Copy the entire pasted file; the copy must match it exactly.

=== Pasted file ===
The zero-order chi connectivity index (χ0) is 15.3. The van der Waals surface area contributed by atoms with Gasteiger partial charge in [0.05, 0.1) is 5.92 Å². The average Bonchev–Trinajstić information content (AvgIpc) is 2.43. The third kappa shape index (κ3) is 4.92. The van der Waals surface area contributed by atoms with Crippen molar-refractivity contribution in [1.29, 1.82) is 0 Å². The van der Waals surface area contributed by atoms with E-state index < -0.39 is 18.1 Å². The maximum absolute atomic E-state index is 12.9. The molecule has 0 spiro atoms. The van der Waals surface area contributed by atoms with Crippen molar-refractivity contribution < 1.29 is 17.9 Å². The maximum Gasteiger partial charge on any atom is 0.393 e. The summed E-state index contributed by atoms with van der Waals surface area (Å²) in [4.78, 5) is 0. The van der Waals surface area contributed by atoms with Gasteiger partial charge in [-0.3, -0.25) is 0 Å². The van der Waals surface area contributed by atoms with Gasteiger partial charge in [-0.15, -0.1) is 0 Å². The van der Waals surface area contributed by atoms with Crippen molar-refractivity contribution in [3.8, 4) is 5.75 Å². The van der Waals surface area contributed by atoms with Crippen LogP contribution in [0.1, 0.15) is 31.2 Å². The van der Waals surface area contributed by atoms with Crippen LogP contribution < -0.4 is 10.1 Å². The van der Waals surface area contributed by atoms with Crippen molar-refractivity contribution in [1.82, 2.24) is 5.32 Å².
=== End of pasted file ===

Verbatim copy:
The zero-order chi connectivity index (χ0) is 15.3. The van der Waals surface area contributed by atoms with Gasteiger partial charge in [0.05, 0.1) is 5.92 Å². The average Bonchev–Trinajstić information content (AvgIpc) is 2.43. The third kappa shape index (κ3) is 4.92. The van der Waals surface area contributed by atoms with Crippen molar-refractivity contribution in [1.29, 1.82) is 0 Å². The van der Waals surface area contributed by atoms with E-state index < -0.39 is 18.1 Å². The maximum absolute atomic E-state index is 12.9. The molecule has 0 spiro atoms. The van der Waals surface area contributed by atoms with Crippen molar-refractivity contribution < 1.29 is 17.9 Å². The maximum Gasteiger partial charge on any atom is 0.393 e. The summed E-state index contributed by atoms with van der Waals surface area (Å²) in [4.78, 5) is 0. The van der Waals surface area contributed by atoms with Gasteiger partial charge in [-0.3, -0.25) is 0 Å². The van der Waals surface area contributed by atoms with Gasteiger partial charge in [-0.15, -0.1) is 0 Å². The van der Waals surface area contributed by atoms with Crippen molar-refractivity contribution in [3.8, 4) is 5.75 Å². The van der Waals surface area contributed by atoms with Crippen LogP contribution in [0.1, 0.15) is 31.2 Å². The van der Waals surface area contributed by atoms with Crippen LogP contribution < -0.4 is 10.1 Å². The van der Waals surface area contributed by atoms with Crippen molar-refractivity contribution in [1.82, 2.24) is 5.32 Å².